Species distribution and assembly patterns of frog larvae in rainforest streams of Madagascar
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Many tropical rainforests harbour species-rich assemblages of frogs and, consequently, of tadpoles. These larvae are often morphologically highly diverse, especially in their oral structures. Whether this might represent an important axis of ecological partitioning in frog assemblages remains an untested hypothesis. In general, it is poorly known how diverse tadpole assemblages are organised. Using information from Madagascar’s remarkably species-rich stream tadpole assemblages, we analysed the distribution and co-occurrence of 44 species. We also assessed the importance of phylogenetic history and eco-morphological adaptation for habitat selection at two functional and two spatial levels. We show that both rare and common species exist in most morphological clusters and phylogenetic groups of tadpoles. Habitat characteristics of the streams and surrounding forest influence species composition. Whereas there is a general trend in preferring wide and deep streams without a steep slope for most species, some of the morphological clusters separate along specific habitat variables. Stream choice is influenced both by phylogenetic history and morphological adaptation. Within streams, tadpoles partition microhabitat mainly according to their morphological cluster but without phylogenetic signal. Species dissimilarities of habitat selection on both spatial scales are not correlated. We found no evidence for competition in the tadpole assemblages studied.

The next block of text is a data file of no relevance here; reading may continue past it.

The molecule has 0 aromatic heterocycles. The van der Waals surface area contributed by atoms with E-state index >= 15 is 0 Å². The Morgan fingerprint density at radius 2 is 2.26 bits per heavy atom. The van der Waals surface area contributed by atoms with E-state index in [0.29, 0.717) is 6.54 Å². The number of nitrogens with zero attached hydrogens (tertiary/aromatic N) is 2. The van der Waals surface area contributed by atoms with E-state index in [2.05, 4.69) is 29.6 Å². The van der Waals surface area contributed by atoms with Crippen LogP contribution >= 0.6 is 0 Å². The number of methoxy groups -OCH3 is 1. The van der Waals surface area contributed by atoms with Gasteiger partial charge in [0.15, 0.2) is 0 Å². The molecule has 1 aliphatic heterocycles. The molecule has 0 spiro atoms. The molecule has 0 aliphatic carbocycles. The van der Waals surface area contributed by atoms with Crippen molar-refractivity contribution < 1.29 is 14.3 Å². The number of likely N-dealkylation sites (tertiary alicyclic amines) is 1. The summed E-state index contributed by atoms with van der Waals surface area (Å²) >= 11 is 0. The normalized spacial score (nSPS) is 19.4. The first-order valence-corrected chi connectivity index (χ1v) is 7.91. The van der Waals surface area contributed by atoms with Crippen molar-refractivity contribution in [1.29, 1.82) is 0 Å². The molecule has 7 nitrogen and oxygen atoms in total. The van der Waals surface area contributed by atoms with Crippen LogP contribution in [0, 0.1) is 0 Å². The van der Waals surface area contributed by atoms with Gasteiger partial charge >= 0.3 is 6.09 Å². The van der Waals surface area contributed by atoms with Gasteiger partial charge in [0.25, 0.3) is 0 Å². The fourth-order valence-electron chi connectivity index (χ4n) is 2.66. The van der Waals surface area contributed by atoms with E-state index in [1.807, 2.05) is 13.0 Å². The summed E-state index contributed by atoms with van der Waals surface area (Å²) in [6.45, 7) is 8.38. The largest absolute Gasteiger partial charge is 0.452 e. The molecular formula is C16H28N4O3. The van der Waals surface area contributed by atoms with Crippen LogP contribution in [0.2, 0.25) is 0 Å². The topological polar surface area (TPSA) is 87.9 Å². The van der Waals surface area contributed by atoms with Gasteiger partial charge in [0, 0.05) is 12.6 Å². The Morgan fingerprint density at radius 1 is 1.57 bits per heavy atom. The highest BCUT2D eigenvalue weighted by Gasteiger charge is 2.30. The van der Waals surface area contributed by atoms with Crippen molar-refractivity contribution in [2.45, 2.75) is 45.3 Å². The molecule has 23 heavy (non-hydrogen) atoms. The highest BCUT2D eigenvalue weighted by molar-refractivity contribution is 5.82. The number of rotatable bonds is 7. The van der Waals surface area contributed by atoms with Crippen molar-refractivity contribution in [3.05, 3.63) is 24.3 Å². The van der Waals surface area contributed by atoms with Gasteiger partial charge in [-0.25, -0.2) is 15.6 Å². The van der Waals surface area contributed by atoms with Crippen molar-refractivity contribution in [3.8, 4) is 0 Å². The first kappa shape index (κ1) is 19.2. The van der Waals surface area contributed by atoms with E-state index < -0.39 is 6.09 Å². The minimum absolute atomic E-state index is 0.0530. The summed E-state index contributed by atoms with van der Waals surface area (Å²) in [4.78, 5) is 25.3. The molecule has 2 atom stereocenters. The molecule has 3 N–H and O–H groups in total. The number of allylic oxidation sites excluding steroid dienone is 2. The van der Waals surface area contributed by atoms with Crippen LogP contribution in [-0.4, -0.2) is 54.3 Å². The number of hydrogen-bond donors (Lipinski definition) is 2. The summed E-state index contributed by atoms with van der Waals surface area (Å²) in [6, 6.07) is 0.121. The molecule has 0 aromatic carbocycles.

KeywordsRanomafana National Park Tadpole Morphological cluster Species–habitat association Habitat choice Community Anura
We are grateful to S. Ndriantsoa, E. Rajeriarison, T. Rajoafiarison, H. Rasolonjatovo, D. Razafindrabe, E. Reeve, and J. Solo for their contribution to fieldwork. Logistic support was provided by ValBio, MICET/ICTE, and Madagascar National Parks. Molecular identification of tadpoles was carried out with help in the lab by G. Keunecke, S. Janssen, M. Kondermann, and E. Saxinger. This study was carried out in the framework of a cooperation accord between the Département de Biologie Animale of the University of Antananarivo, Madagascar and the Technical University of Braunschweig, Germany. The Malagasy authorities kindly issued research and export permits. Financial support was granted by the Volkswagen Foundation to MV and RDR, by the Deutsche Forschungsgemeinschaft (Grant VE247/2-1) to MV, AS, and JG, and by the Deutscher Akademischer Austauschdienst to RDR.
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